In a recent decision in Schaffer v. Weast, ____U.S., 126 S. Ct., 528 (2005) the Supreme Court held that the party seeking relief has the burden of proof in administrative proceedings in cases under the Individuals with Disabilities Education Act (IDEA). In this case, this decision effectively put the burden on the parents to prove that the SD’s proffered individual education program was inappropriate and that the SD did not comply with the mainstreaming requirement of IDEA. 20 U.S.C. § 1412(5)A. This is a reversal of previous procedures which required the school district to have the burden of proof that its programs were appropriate and that the mainstreaming requirements were met.4

4 Obert v. Bd. Of Educ of Borough of Clementon Sch. Dist., 995 F.2d 1204, 1207 (3d Cir. 1993), which placed the burden of proving the mainstreaming requirement upon the school district regardless of who brought the action. That requirement is effectively overturned by Schaffer v. Weast. See Angela Greenwood, A Minor, By Her Parent, Susan Greenwood v. Wissahickon School District, et al Civil Action No. 04-3880 in the U.S. District Ct ED Penna. (February 3, 2006).

The first issue deals with the 2004-2005 school year. There is no doubt that this was a difficult year for all parties. When the semester started, the IEP of November 2003 was still in effect. It did not have a formal behavior intervention plan although it contained behavioral goals and objectives (FF-5). In the previous school year there had been behavior problems but Student received medication and her behavior had improved (FF-6). During September and October of 2004 her behavior was not problematic. By the end of November 2004 there were some severe behavior episodes that disrupted the class and necessitated her removal from the room (FF-9). The parents’ contention here is that an FBA should have occurred within a reasonable time after this behavior started.

From the testimony and exhibits presented at the hearing, we learn that the third grade class that Student attended had a behavior specialist, Ms. K, who came in once per week to run a social skills group (FF-10). She testified that the FBA is a process and not a specific observation leading to a report. She claimed that the process was started in November 2004, with a more intensive review leading to a report on December 7, 2004. She emphasized that the teacher’s anecdotal notes were a vital part of the FBA (FF-11). Further, there was a behavior management system in effect for the entire class that was “tweaked” to the individual needs of the child. She asserted that an individual behavior interaction plan for the IEP was not necessary because that was part of the specially designed instruction in the December 8, 2004 IEP (FF-12). The March 2, 2005 revision of the IEP had a behavior intervention plan that included baseline data, short- term behavioral objectives, an evaluation schedule and specially designed instruction with rewards and consequences for displayed behavior (FF-13). The formal behavior intervention plan was implemented on March 15, 2005, although the FBA was not written until June 14, 2005 (FF-14).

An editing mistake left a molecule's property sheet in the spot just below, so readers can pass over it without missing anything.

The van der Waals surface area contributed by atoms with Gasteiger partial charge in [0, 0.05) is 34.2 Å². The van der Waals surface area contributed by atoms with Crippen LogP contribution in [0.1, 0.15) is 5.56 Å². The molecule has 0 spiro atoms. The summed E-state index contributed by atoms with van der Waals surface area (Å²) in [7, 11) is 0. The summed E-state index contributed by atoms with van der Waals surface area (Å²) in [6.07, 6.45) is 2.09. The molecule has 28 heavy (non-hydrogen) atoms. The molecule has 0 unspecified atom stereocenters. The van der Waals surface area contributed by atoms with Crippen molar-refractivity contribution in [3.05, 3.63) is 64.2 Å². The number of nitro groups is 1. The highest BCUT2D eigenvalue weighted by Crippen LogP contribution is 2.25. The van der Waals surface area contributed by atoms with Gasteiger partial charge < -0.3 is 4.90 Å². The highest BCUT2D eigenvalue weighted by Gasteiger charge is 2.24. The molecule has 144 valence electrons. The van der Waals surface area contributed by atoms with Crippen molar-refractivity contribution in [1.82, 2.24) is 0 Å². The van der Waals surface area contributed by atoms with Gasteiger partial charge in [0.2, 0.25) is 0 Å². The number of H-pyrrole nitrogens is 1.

I have no doubt that the SD worked to try to find a solution to the problems presented and that the behavior specialist was involved with the special education teacher. The SD revised its IEP as the behavior worsened. The psychiatrist’s report of May 13, 2005 indicated that in Student’s present situation she was a danger to herself or others. Dr. C indicated that the Student’s negative behaviors were very well established and she recommended an alternative setting to break her aggressive patterns (FF-15). I have used the date of this report indicating that the program was no longer viable, and thus the IEP was no longer appropriate, as the point where I would calculate compensatory education5. It was evident by that date that the FBA process started in November of 2004 should have yielded a written report by that date at least by the date of the psychiatric evaluation. I find that writing the report in June 2005 was not timely. It would have been useful to have a written FBA before the psychiatric evaluation. Thus I have used the date of the psychiatric evaluation as the date when the SD should have known that the extant program was no longer appropriate. The exact number of days for compensatory education for the 2004-2005 school year shall be determined by counting the school days from May 13, 2005 to the end of the school semester in June 2005.

2005-2006 School Year

The second issue deals with what the parents consider a lengthy bus ride and the least restrictive environment and whether those issues led to a denial of FAPE. Beginning with the placement issue,

5 The time stamp when this report was received by the SD is blurred, Mr. S identified it as June 14, 2005 (NT p. 343). I find that the school district specialists and behavioral consultants should have been able to independently recognize the failing program by the date of that report. The psychiatrist’s report is the primary document that implies that the IEP was no longer viable.

7